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European Medicines Agency (EMA) guidelines do not address cN+ prostate cancer, however, based on the above data, the National Comprehensive Cancer Network (NCCN) guidelines list “EBRT + ADT + abiraterone and methylprednisolone” as an option for treatment of cN+ patients. Notably, EBRT + ADT is listed as the preferred treatment option.

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At the recent Advanced Prostate Cancer Consensus Conference, composed of an international panel of prostate cancer clinical experts, Dr. Gillessen posed the question: For patients with M0 prostate cancer with cN+ disease who are receiving radical loco-regional treatment with radiation therapy, which systemic therapy do you recommend? 52% of respondents said they would recommend ADT plus abiraterone followed by 39% recommending ADT alone. Only 2% of experts would recommend no systemic treatment.

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Dr. Gillessen concluded by emphasizing that systemic therapy should not be given alone to patients with cN+ disease, and that the best data supports the use of radiotherapy given in combination with long-term ADT. The addition of further drugs is an emerging concept, however. Across multiple studies, docetaxel and abiraterone appear to improve failure-free survival for patients with M0 prostate cancer, but the effect does not clearly extend to overall survival, thus the addition of chemotherapy and ARTT is not recommended as part of routine care in unselected patients with non-metastatic prostate cancer, including cN+ patients. In select, young, fit patients with cN+ disease who value disease-free survival, however, Dr. Gillessen felt it could be appropriate to the data supporting docetaxel and abiraterone. Randomized, prospective clinical trials in the cN+ setting are needed to clarify the overall survival benefit of adding chemotherapy or ARTTs to definitive local therapy.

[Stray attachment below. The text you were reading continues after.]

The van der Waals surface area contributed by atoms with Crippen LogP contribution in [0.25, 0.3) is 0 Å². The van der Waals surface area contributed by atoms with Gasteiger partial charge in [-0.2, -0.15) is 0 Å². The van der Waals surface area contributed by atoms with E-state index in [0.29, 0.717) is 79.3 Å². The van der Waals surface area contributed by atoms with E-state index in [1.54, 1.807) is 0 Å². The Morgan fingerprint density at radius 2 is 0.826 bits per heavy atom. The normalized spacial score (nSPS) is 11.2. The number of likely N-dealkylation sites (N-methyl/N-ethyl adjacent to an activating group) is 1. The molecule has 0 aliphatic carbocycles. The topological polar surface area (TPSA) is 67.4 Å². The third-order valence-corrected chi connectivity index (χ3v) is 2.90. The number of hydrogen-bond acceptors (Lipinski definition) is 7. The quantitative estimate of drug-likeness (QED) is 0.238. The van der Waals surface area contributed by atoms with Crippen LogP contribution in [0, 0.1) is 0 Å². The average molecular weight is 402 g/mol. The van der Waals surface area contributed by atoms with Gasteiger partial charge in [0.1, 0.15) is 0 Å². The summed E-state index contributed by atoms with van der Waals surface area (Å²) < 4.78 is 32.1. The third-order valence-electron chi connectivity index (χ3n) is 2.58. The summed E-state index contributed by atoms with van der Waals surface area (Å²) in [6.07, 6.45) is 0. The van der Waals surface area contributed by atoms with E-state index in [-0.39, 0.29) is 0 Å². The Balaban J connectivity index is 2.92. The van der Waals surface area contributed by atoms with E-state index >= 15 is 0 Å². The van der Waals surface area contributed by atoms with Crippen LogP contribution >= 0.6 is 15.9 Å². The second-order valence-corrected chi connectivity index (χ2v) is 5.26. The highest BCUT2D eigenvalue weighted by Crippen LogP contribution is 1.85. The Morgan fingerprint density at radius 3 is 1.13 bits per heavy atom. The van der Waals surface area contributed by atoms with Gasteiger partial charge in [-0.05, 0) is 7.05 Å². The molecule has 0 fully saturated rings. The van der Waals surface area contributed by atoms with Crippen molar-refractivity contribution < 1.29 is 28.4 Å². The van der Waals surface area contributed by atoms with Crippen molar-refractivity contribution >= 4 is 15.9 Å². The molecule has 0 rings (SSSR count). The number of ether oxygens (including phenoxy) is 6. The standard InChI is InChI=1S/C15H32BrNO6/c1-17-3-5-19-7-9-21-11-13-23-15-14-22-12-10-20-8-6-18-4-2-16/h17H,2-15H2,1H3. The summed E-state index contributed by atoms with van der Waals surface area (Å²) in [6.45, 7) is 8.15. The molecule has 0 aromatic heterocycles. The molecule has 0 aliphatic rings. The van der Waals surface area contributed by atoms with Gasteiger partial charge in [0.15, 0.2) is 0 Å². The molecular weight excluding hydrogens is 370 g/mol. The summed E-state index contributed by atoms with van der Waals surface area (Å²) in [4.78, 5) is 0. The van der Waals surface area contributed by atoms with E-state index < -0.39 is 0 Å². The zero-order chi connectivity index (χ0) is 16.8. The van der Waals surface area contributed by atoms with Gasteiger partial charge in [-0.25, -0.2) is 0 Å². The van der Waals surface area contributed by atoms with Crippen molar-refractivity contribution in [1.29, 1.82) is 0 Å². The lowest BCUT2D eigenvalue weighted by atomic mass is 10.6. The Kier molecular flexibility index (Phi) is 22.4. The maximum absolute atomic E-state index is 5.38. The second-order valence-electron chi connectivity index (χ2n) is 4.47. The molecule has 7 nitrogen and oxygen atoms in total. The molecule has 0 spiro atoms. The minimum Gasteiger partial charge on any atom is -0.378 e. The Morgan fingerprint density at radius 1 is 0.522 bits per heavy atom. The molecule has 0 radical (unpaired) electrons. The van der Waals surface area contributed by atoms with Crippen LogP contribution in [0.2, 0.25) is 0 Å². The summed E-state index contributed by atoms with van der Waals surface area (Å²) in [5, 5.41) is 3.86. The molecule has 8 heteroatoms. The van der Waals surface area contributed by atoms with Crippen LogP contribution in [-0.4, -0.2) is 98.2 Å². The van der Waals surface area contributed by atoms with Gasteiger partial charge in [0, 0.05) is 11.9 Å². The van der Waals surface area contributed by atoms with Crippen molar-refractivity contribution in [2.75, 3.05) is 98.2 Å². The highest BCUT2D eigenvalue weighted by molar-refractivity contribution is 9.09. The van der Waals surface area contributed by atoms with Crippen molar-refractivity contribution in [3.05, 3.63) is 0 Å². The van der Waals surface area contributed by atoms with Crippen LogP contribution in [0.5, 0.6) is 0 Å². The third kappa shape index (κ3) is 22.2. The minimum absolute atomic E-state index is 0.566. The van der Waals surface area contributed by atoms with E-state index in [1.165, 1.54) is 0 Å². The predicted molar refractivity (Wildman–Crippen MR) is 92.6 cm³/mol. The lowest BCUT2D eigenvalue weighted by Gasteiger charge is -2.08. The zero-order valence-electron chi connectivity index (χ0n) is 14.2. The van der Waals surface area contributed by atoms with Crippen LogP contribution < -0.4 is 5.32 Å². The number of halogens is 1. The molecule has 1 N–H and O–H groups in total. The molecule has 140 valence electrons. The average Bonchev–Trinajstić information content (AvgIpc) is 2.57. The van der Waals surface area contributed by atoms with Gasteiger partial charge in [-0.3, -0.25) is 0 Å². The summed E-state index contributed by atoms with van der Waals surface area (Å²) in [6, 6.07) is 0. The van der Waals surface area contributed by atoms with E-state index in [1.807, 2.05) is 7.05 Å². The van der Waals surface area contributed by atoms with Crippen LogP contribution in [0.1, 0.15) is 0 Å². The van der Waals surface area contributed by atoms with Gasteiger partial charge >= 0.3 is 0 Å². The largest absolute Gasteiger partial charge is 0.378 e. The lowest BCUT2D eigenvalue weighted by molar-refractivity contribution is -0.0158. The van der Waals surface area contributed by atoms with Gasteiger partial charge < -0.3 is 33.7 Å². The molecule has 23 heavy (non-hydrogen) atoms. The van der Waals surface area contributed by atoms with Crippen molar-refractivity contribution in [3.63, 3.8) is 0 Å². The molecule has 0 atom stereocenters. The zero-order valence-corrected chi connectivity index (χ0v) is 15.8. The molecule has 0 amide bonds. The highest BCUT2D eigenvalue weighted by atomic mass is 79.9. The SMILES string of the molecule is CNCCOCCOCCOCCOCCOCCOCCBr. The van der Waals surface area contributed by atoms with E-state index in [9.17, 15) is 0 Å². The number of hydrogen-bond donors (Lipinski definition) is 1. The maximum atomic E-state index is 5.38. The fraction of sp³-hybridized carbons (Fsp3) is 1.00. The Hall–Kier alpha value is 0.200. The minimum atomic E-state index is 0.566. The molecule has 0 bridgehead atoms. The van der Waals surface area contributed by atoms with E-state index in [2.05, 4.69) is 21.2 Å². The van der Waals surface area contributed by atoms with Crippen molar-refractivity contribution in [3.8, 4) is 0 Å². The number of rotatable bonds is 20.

Presented by: Silke Gillessen, Medical Oncologist, Professor and Chair in Genitourinary Oncology Systemic Therapy Research at Manchester Cancer Research Centre, Manchester, UK

Written by: Jacob Berchuck, MD, Medical Oncology Fellow at the Dana-Farber Cancer Institute (Twitter: @jberchuck) at the 2019 European Society for Medical Oncology annual meeting, ESMO 2019 #ESMO19, 27 Sept – 1 Oct, 2019 in Barcelona, Spain 

References:

  1. Fizazi K, Faivre L, Lesaunier F, et al. Androgen deprivation therapy plus docetaxel and estramustine versus androgen deprivation therapy alone for high-risk localised prostate cancer (GETUG 12): a phase 3 randomised controlled trial. Lancet Oncol. 2015 Jul;16(7):787-94.
  2. James ND, Ingleby FC, Clarke NW, et al. Docetaxel for hormone-naïve prostate cancer (PCa): results from long-term follow-up of non-metastatic (M0) patients in the STAMPEDE randomised trial (NCT00268476). ESMO Congress 2019. Annals of Oncology (2019) 30 (suppl_5): v325-v355.